Update: 3:01 a.m. EDT -- The death toll from Monday's 7.5 magnitude earthquake in Afghanistan, effects of which were felt severely in Pakistan as well, rose to 311 on Tuesday, the Guardian reported.
Pakistan, which is conducting search and rescue missions in the region since Monday, when the tremor struck, sent aircraft, road clearing teams and rescuers to remote regions in the country. Inayatullah Khnan, the minister for Pakistan’s worst-affected region of Khyber Pakhtunkhwa, said, according to the Guardian, that there was “bad news” from the region. “The district officers in those areas have informed me there were many villages and buildings that got totally destroyed,” he said, adding: “We are trying our best to utilize every facility we have and already have sent mobile ambulances carrying every facility of a hospital towards Upper Dir.”
Afghan officials said 74 people were killed across the country in the tremors while a report by the Associated Press, said, citing officials, that 237 people died in Pakistan.
The death toll from Monday's 7.5 magnitude earthquake that rocked Afghanistan and Pakistan neared 300 Tuesday, as rescuers in the region scrambled to provide relief aid to the victims. Meanwhile, aftershocks and fear of more tremors continued to keep people outdoors despite near-freezing temperatures.
"Rescue work is ongoing, and tents, blankets and sleeping mats are being provided," Latif ur Rehman, a Pakistani disaster management official, told Reuters.
Monday's earthquake, which reportedly lasted a minute, was followed by seven aftershocks, some as strong as magnitude 4.8, Dawn, a local newspaper in Pakistan, reported, citing the United States Geological Survey (USGS). The latest aftershock came just before dawn on Tuesday, the report added. Tremors of the first earthquake were also felt in neighboring countries like India, Tajikstan, Kyrgyzstan and Uzbekistan.
According to a report by the Agence France-Presse (AFP), at least 277 people were reportedly killed in the quake so far, and officials expected the toll to rise as search and rescue missions continue. The tremors also led to landslides, building collapses and stampedes, adding to the mounting death toll and injuries. The maximum numbers of casualties were reported from Pakistan, with 228 people killed, according to Dawn. Over 1,800 people were also injured across the country.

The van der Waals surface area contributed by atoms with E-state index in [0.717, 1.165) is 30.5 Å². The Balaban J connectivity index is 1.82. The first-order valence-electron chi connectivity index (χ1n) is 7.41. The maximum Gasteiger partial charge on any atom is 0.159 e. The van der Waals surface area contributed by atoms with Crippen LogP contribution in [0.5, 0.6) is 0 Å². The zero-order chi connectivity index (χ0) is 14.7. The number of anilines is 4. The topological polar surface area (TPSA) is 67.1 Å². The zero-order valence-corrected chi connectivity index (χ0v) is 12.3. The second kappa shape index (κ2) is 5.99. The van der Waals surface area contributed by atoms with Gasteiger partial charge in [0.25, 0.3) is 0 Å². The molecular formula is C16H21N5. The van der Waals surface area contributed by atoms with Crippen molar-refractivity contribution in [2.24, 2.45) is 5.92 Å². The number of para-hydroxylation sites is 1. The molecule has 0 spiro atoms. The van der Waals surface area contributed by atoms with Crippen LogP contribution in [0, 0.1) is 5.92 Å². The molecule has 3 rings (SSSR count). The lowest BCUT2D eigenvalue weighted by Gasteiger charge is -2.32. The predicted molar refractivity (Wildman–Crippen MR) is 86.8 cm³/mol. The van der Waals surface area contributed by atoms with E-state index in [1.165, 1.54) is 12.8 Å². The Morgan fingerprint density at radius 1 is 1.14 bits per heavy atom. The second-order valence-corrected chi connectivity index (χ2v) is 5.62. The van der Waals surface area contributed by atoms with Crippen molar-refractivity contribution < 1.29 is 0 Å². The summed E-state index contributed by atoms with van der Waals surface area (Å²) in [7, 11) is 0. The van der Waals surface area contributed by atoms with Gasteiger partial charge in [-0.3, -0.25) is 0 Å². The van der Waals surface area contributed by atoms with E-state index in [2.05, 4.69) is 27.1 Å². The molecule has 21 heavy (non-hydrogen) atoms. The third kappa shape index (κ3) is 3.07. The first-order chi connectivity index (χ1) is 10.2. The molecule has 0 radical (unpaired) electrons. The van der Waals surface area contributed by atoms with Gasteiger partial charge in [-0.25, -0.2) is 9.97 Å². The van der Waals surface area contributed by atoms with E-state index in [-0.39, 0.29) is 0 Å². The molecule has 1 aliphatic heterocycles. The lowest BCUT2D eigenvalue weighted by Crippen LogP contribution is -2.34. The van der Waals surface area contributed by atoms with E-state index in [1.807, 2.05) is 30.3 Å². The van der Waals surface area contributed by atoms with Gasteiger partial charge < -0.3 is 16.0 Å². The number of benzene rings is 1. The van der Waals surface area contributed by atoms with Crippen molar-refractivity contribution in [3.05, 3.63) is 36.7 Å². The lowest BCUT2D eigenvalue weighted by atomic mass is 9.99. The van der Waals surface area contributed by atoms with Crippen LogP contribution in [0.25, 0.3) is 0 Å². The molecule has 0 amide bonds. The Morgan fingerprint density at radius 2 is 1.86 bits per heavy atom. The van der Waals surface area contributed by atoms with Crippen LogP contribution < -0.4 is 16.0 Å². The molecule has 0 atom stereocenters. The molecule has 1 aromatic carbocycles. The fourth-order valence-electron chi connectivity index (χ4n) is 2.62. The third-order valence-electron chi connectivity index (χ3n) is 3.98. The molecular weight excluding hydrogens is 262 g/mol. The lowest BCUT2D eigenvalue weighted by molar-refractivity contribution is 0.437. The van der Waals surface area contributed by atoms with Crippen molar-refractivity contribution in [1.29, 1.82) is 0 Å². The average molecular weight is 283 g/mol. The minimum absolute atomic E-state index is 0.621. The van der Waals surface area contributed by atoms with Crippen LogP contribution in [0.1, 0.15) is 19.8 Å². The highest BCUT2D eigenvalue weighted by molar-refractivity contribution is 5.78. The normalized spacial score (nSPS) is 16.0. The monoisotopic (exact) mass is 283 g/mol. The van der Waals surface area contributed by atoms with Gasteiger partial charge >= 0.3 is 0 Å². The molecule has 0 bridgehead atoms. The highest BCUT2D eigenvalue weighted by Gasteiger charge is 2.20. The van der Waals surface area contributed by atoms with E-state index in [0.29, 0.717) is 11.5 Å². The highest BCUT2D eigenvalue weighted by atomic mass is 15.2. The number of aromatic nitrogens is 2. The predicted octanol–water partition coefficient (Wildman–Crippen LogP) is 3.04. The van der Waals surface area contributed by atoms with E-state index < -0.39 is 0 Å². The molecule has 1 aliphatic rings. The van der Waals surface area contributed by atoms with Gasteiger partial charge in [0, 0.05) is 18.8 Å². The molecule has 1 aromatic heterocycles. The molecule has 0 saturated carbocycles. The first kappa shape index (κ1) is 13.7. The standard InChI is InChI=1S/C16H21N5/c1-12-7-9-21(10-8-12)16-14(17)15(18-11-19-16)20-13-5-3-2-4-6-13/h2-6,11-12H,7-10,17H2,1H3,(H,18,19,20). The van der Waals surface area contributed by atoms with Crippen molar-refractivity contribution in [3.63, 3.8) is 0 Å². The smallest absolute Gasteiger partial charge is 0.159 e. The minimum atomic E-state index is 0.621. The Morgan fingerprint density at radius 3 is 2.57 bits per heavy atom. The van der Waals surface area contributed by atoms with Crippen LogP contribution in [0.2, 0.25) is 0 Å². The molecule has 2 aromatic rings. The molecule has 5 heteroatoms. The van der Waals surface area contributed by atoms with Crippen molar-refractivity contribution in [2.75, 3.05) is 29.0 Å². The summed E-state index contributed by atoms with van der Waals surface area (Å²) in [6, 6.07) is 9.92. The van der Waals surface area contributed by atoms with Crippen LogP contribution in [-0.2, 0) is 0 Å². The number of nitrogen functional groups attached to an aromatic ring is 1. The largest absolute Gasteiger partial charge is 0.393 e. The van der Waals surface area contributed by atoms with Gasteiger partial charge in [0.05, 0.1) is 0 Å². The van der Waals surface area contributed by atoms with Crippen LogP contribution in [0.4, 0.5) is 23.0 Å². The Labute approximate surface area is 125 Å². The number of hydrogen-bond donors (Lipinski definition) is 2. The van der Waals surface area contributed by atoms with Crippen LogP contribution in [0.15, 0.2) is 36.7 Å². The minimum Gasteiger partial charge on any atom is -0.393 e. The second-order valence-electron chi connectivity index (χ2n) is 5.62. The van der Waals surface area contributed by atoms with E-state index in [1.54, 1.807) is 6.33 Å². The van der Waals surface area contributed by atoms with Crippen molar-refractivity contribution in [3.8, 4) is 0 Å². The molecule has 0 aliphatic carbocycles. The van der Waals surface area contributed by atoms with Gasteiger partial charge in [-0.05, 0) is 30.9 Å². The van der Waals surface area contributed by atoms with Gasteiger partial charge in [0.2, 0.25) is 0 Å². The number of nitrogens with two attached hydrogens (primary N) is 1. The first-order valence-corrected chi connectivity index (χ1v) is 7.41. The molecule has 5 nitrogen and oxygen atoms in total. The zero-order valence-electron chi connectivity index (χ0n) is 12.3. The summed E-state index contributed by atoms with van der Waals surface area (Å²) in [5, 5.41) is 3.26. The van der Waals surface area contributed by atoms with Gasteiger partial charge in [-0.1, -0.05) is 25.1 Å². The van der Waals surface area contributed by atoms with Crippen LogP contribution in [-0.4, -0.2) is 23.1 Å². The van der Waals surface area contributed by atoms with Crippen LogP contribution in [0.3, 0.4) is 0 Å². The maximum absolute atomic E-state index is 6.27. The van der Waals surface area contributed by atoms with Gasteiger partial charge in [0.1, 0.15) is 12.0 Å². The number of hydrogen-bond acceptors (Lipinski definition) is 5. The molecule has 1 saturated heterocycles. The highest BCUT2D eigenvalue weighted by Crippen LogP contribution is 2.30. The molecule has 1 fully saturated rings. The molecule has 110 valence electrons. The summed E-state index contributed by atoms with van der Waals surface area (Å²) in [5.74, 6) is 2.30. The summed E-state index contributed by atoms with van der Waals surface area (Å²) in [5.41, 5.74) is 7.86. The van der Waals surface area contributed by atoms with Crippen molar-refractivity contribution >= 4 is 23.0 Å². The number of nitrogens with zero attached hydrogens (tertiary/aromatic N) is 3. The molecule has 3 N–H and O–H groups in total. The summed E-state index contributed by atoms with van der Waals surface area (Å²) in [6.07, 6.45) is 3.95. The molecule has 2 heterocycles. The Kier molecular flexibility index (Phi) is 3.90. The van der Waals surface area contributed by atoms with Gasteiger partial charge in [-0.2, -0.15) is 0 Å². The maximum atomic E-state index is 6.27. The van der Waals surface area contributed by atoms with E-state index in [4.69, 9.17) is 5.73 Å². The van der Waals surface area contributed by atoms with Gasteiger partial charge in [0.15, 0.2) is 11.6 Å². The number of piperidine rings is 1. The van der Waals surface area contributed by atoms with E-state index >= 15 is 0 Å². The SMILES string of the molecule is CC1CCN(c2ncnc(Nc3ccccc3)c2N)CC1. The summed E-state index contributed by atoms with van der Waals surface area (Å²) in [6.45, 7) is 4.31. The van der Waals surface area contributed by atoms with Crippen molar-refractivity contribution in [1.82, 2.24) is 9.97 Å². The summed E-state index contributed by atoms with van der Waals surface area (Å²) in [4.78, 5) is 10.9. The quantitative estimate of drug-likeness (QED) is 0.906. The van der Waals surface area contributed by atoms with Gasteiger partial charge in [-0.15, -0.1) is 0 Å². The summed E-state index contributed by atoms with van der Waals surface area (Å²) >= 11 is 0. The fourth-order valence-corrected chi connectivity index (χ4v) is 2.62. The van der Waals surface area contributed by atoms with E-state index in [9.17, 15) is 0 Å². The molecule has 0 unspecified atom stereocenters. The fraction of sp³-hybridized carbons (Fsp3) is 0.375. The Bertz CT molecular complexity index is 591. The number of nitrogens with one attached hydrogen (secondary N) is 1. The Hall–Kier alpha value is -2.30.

In Afghanistan, officials put the death toll at 63 and said that hundreds more were injured in half a dozen provinces. While the government and aid agencies are trying to provide assistance to affected regions, AFP reported that areas like Badakhshan, where Jarm city, the epicenter of the quake, is located, are largely controlled by the Taliban, making it difficult to access.
"Today's earthquake was the strongest one felt in the recent decades," Abdullah Abdullah, Afghanistan's chief executive, said, according to AFP, adding: "Initial reports show a big loss of life and huge financial losses in Badakhshan, Takhar, Nangarhar, Kunar and other regions. Exact numbers are not known because phone lines are down and communication has been cut off in many areas."
In Taloqan, a town in the Takhar province in northeastern Afghanistan, 12 schoolgirls died in a stampede while trying to escape from a building, CNN reported, citing local police spokesman Abdul Khalil Asir.
"When the relatives of the dead students came to collect their bodies, they were so distressed that they could not even talk to authorities to record their names," Hafizullah Safai, head of Takhar's health department, told AFP.
The epicenter of Monday's major earthquake is just a few miles from the site of another earthquake in October 2005, which killed over 79,000 people and left 3 million people homeless. Over the last 15 years, nearly 120,000 people have reportedly died due to earthquakes in the region.